TenderSURE? Not sure!

TenderSURE? Not sure!

Abraham Lincoln famously said that if he had six hours to cut a tree, he would spend four hours sharpening the axe

Drain water overflows on the TenderSURE footpath and spilt onto Cunningham Road in Bengaluru in July. Credit: DH Photo

Currently, Bengaluru is witness to a slew of smart city road construction that claims its ancestry from the erstwhile TenderSURE (Specifications for Urban Road Execution) roads, but from the looks and performance thus far it seems to be a descendant from a ‘business as usual’ gene pool.

When we ideated the TenderSURE back in 2007, it had a few distinct characteristics — wider footpaths with utilities buried below; roads with pedestrians at the heart of the planning followed by a hierarchy of cyclists, public transport and private motor vehicle users. It involved all agencies coming on board at the project outset to ensure inter-agency planning and coordination.

It had very detailed good-for-construction drawings for each section of the road based on road contours. It provisioned for other uses and street vendors wherever possible; street lights were repositioned and properties were linked to the new utility lines.

The initial capital costs excluding the new utilities were higher than conventional roads by about 60% with a payback over six years due to lower need for annual tarring, pothole filling, et al.

As we have noticed on Commercial Street and other recently done city centre roads, the need for repair, road cutting, footpath removal, addressing pedestrian obstructions have arisen almost concurrent with the inauguration of these roads. This points to a systemic failure in the way these roads have been conceptualised and implemented with likely fault lines along the desired practices mentioned earlier. There are benchmarks for these newer roads to be compared, such as Vittal Mallya mall road built over twelve years ago and the first set of seven roads like Residency Road, St. Marks Road, Cunningham Road, etc. of 2015 vintage.

Also read: All is well with TenderSURE, says BBMP

Abraham Lincoln famously said that if he had six hours to cut a tree, he would spend four hours sharpening the axe. In the case of the new roads, one fears that the kind of planning and detailing needed at the start is not happening.

This seems to be evident from the relative lack of provisioning of bus bays, parking area and street light positions which is based on a comprehensive review of the Right of Way (ROW) across the road stretch, fixing the road lane width based on the minimum ROW available and intelligently planning for other uses. One would be interested in seeing the kind of engineering drawings released to the contractors for these roads — the older conventional, pre-TenderSURE roads had hand-drawn sketches!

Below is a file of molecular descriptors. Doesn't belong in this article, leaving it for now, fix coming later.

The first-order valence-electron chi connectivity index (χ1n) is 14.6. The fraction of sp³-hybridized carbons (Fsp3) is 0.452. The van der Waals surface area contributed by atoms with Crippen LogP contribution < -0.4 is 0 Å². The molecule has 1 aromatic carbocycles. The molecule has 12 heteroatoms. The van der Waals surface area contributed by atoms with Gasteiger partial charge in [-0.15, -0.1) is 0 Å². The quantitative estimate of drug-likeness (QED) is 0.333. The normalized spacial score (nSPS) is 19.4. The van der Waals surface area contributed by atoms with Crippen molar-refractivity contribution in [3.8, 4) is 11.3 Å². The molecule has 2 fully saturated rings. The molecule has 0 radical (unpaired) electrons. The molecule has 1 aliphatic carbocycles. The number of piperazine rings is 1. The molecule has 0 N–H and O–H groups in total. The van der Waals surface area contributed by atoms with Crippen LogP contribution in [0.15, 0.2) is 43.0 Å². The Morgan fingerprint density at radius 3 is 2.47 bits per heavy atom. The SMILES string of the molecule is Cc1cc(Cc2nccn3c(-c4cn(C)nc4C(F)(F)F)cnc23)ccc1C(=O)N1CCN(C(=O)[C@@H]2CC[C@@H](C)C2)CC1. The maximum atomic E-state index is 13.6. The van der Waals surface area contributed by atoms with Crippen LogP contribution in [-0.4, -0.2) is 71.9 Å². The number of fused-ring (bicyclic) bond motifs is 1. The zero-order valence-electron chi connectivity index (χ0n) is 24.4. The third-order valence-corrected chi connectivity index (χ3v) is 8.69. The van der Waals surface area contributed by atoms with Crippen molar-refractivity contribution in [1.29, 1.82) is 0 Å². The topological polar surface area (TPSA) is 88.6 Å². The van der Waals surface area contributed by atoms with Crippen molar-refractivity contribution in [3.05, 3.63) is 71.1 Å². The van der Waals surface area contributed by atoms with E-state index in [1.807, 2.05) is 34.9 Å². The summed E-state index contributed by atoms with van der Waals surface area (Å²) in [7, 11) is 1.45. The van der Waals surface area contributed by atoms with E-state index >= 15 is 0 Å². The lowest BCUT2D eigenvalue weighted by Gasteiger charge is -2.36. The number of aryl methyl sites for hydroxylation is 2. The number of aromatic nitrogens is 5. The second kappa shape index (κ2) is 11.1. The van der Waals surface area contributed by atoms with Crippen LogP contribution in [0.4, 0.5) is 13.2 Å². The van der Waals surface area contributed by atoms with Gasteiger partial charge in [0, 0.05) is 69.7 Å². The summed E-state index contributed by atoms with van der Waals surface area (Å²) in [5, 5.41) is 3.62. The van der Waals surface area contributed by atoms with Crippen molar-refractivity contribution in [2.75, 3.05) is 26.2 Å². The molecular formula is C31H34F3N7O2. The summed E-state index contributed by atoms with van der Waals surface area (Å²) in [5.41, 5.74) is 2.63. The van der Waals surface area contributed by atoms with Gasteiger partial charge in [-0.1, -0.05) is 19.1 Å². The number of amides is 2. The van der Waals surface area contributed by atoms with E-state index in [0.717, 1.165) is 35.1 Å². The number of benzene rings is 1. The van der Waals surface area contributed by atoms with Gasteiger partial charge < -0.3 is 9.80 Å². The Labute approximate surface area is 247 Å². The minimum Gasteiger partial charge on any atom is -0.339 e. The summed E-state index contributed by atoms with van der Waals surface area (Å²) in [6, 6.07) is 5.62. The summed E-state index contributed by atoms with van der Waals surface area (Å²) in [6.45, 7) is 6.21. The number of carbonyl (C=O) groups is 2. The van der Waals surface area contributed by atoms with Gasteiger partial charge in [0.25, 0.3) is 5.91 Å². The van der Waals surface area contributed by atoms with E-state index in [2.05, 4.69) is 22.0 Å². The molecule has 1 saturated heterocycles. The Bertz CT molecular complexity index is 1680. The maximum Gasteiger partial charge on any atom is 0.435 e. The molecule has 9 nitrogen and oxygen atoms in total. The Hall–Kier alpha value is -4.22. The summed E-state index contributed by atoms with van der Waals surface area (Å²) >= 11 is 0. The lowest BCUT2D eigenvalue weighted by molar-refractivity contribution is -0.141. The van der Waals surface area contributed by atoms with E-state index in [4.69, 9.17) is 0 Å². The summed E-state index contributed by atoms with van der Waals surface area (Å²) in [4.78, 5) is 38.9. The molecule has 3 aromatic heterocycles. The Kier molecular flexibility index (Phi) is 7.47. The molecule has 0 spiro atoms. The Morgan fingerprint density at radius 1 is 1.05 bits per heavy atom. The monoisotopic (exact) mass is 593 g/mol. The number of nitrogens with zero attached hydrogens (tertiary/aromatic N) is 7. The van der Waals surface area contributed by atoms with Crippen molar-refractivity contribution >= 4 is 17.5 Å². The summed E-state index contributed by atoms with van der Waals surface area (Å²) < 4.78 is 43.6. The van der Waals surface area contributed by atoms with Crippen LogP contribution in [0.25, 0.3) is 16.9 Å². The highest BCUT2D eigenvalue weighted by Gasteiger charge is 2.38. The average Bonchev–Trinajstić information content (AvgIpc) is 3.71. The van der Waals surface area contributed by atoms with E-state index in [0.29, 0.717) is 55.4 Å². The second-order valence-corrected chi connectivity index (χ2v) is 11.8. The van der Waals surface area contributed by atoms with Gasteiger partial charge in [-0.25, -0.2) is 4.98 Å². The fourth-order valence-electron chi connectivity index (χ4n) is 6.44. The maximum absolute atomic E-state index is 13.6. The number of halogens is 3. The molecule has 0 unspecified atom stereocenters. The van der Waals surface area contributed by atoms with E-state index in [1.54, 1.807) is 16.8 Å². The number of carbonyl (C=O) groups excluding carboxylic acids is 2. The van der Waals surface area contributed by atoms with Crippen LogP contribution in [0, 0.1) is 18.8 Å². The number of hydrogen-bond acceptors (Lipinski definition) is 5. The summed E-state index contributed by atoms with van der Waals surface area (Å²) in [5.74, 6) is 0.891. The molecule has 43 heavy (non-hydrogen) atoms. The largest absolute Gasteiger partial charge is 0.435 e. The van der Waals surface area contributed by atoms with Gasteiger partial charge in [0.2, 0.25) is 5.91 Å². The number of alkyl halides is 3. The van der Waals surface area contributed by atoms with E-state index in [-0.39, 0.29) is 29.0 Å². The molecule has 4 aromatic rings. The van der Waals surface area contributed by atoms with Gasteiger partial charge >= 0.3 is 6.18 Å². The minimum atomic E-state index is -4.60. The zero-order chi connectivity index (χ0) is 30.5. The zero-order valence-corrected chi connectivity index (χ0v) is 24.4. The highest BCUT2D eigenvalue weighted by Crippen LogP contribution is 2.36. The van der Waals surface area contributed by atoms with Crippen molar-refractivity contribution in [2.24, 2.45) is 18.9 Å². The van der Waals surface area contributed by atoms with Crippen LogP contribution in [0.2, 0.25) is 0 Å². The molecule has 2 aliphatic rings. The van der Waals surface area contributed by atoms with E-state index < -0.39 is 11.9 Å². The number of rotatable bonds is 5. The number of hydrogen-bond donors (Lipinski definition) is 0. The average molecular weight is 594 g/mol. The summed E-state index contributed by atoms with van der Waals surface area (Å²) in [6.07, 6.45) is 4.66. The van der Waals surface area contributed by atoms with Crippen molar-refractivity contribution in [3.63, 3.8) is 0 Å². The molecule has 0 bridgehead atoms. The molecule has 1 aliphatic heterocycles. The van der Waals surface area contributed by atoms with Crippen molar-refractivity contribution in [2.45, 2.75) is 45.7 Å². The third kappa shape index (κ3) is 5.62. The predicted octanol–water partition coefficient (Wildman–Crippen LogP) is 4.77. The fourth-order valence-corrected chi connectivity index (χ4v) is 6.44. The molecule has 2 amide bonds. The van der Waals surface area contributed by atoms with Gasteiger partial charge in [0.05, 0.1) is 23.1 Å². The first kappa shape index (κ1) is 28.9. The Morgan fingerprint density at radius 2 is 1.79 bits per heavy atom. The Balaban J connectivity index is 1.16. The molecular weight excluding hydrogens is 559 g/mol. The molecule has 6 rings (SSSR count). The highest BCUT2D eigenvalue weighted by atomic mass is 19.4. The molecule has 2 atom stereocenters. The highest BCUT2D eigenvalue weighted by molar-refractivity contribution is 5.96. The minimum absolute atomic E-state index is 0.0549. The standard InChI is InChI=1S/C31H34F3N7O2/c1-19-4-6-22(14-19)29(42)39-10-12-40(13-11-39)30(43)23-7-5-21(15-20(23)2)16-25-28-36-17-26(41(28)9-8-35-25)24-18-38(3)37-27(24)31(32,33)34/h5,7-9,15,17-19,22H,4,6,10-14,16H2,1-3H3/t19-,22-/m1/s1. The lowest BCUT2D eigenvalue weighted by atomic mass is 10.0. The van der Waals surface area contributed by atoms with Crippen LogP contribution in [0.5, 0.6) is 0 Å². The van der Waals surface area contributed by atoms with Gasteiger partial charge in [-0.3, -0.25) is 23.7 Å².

BWSSB and BESCOM were integral to the TenderSURE project with planning for future decades and inter-agency meetings to unclog roadblocks on a weekly basis based on field realities. Given the kind of road cutting one witness, this protocol seems to have broken down. In a similar vein, efforts to ensure the Optical Fibre Cables (OFCs) go underground are observed more in the breach.

For the TenderSURE roads, there were third party inspections which also ensured that the project management function played its due role. One wonders what role is being played by those who are meant to supervise and oversee the entire project and ensure inter-agency coordination which is supercritical.

The earlier set of model TenderSURE roads was undertaken with dollops of attention and ‘ringfencing’ any potential hazards to successful project execution. It is likely that with the scaling up of these roads, the requisite knowledge transfer and hand-holding has not happened. Further, given our past track record in the civic space, there is often an institutional arrogance that translates into a ‘know-it-all’ attitude and unwillingness to learn from earlier experiences or others.

This results in a repeat of our ‘business as usual’ projects model, unfortunately with a higher price tag per kilometre in this case.

If the earlier practice of a five-year bundling of performance guarantee and maintenance requirements as part of the rate contract is in vogue, we can demand the fixes of the road contractor. But we need to ensure that the basic plan for the road stretch is a good one and the agencies adhere to their respective roles and deliver. One lives in hope!

(The writer is a Bengaluru-based urbanist.)

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